Cause marketing and social sustainability, Part 2

Cause marketing and social sustainability, Part 2

Even though from the social sustainability standpoint its shortcomings outweigh its advantages, cause marketing has its place in fostering the social sustainability of business. You will do well by doing good.

Using cause marketing for enhancing your company’s People bottom line will require a few adjustments, however. These adjustments will 1) shift the definition of cause marketing, 2) alleviate its shortcomings, and 3) enhance the meaning of cause marketing.

Redefining cause marketing: From tactic to strategy

As beneficial as they are, efforts like Product Red don’t cut it from the social sustainability standpoint if it’s otherwise business as usual for you. Rather than a marketing effort, cause marketing must be elevated to the strategic level. Instead of aiming to promote your company or product, cause marketing must aim to generate social good. A cause must not be an external element of your business – it must be at the heart of your business.

Strategic embedding of cause marketing has several implications:

  • Broader definition. Once it’s strategic, it’s no longer a marketing effort and its aim is no longer to promote your company.Strategic cause marketing embeds a social good in your company’s core business in alignment with its purpose and values. In this definition, an association with a cause or organization is a tactic serving to execute the strategy; promotion of the company is a functional by-product. Cause marketing is a People bottom line strategy.
  • Greater focus. Inasmuch as strategy requires focus, cause marketing requires determining what social good is relevant to your core business and then pursuing that, and only that, social good. A food producer may choose to align with eliminating hunger or healthy diet; an outdoor gear purveyor with restoration of habitat or alleviation of climate change; a consultancy with business education or mentoring. Unlike with investing, where diversification reigns, concentration will yield the greatest benefit in cause marketing, for all parties involved.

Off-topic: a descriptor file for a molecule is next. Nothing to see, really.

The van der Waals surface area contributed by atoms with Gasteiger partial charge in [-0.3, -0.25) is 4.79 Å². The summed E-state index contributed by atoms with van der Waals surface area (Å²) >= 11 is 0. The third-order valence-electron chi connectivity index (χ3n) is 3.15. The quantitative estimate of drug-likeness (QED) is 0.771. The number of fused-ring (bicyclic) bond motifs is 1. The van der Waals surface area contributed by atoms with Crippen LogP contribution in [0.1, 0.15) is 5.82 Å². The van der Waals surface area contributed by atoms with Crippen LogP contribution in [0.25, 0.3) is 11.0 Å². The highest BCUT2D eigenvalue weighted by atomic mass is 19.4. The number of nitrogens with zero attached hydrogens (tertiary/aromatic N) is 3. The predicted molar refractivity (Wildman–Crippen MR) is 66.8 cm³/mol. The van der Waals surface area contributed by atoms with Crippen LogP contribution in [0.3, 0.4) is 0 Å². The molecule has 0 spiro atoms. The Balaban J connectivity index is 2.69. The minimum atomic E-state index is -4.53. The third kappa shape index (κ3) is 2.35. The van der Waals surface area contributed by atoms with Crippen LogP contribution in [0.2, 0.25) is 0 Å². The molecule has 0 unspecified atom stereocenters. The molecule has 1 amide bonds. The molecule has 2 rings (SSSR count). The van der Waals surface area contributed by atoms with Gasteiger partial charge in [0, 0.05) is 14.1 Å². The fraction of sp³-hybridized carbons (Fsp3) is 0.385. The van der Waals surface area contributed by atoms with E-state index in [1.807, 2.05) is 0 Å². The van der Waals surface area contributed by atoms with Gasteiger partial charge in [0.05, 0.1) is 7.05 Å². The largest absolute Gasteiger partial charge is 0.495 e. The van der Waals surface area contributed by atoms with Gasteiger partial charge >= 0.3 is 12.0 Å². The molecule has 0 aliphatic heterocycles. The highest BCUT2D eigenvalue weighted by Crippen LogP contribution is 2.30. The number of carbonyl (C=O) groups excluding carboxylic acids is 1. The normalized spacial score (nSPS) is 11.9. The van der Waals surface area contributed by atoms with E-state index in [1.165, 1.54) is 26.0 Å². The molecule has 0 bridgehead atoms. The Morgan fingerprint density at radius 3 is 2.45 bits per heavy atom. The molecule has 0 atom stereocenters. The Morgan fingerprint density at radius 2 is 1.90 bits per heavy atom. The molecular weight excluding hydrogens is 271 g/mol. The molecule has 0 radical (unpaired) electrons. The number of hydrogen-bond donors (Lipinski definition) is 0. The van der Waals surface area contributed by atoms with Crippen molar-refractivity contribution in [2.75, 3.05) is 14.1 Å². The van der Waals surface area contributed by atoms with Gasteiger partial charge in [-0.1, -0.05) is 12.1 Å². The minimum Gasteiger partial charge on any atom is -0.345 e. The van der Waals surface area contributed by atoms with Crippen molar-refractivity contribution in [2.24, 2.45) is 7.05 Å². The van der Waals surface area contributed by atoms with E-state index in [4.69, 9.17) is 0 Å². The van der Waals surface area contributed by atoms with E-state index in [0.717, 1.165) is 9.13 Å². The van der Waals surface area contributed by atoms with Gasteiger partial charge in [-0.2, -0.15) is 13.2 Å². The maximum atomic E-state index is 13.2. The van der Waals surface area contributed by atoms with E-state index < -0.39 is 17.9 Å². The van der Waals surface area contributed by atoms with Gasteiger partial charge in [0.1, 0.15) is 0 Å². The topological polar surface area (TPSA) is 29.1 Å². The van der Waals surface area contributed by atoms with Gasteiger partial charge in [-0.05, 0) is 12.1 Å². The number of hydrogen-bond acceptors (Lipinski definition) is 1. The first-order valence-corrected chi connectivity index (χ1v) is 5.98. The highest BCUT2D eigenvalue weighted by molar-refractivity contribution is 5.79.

• Long-term outlook. Strategic embedding and greater focus both require playing the long game. You will experience temptations to support fashionable causes, or troubles in partnerships or stakeholder relations. The long-term outlook will help overcome any challenges your strategic cause marketing effort may bring.
  • Responsibility and accountability. Strategic cause marketing permeates all organizational functions the same way the pursuit of your mission does. Your marketing department may be responsible for communicating the outcomes of your cause marketing, but the execution is everyone’s responsibility, with top management as the principal driver. In addition, to ensure it gets done, it must be measured: set relevant measurable outcomes to track your success and make adjustments.

Cause marketing and the triple bottom line

While concepts are empty vessels you fill with meaning, it’s entirely possible that this much redefinition drains the term cause marketing of its original meaning and it needs to be retired, whether you expand it with “strategic” or not. “Corporate social responsibility” or “triple bottom line” are certainly worthy candidates for replacement: both are strategic, and both generate social good in the long run.

This commentary can be found originally at: Sustainable Marketing Blog by Peter Korchnak. Better triple bottom line.